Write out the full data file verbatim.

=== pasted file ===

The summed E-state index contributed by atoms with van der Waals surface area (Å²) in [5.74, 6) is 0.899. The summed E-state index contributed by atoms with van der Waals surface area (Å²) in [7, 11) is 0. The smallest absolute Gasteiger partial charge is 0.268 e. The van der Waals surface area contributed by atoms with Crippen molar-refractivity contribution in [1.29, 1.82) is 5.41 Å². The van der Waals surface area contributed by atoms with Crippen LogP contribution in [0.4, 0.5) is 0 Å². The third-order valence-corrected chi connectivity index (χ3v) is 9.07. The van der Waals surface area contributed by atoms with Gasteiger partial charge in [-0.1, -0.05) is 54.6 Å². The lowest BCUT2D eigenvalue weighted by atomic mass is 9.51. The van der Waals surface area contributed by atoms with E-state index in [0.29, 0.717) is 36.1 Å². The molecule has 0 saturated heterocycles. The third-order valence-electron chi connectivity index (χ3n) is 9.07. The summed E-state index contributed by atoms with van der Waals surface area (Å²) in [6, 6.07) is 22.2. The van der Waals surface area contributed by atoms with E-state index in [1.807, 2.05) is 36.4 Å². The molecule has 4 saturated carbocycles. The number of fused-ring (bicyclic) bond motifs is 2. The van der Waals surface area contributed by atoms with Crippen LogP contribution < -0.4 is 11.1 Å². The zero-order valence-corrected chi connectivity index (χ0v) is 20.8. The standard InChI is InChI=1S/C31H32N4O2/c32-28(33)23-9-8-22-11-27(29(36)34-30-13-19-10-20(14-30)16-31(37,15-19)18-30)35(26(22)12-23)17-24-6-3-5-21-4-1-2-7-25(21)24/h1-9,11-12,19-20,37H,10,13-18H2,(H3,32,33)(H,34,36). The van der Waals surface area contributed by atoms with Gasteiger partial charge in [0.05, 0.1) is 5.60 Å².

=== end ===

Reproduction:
The summed E-state index contributed by atoms with van der Waals surface area (Å²) in [5.74, 6) is 0.899. The summed E-state index contributed by atoms with van der Waals surface area (Å²) in [7, 11) is 0. The smallest absolute Gasteiger partial charge is 0.268 e. The van der Waals surface area contributed by atoms with Crippen molar-refractivity contribution in [1.29, 1.82) is 5.41 Å². The van der Waals surface area contributed by atoms with Crippen LogP contribution in [0.4, 0.5) is 0 Å². The third-order valence-corrected chi connectivity index (χ3v) is 9.07. The van der Waals surface area contributed by atoms with Gasteiger partial charge in [-0.1, -0.05) is 54.6 Å². The lowest BCUT2D eigenvalue weighted by atomic mass is 9.51. The van der Waals surface area contributed by atoms with E-state index in [0.29, 0.717) is 36.1 Å². The molecule has 0 saturated heterocycles. The third-order valence-electron chi connectivity index (χ3n) is 9.07. The summed E-state index contributed by atoms with van der Waals surface area (Å²) in [6, 6.07) is 22.2. The van der Waals surface area contributed by atoms with E-state index in [1.807, 2.05) is 36.4 Å². The molecule has 4 saturated carbocycles. The number of fused-ring (bicyclic) bond motifs is 2. The van der Waals surface area contributed by atoms with Crippen LogP contribution < -0.4 is 11.1 Å². The zero-order valence-corrected chi connectivity index (χ0v) is 20.8. The standard InChI is InChI=1S/C31H32N4O2/c32-28(33)23-9-8-22-11-27(29(36)34-30-13-19-10-20(14-30)16-31(37,15-19)18-30)35(26(22)12-23)17-24-6-3-5-21-4-1-2-7-25(21)24/h1-9,11-12,19-20,37H,10,13-18H2,(H3,32,33)(H,34,36). The van der Waals surface area contributed by atoms with Gasteiger partial charge in [0.05, 0.1) is 5.60 Å².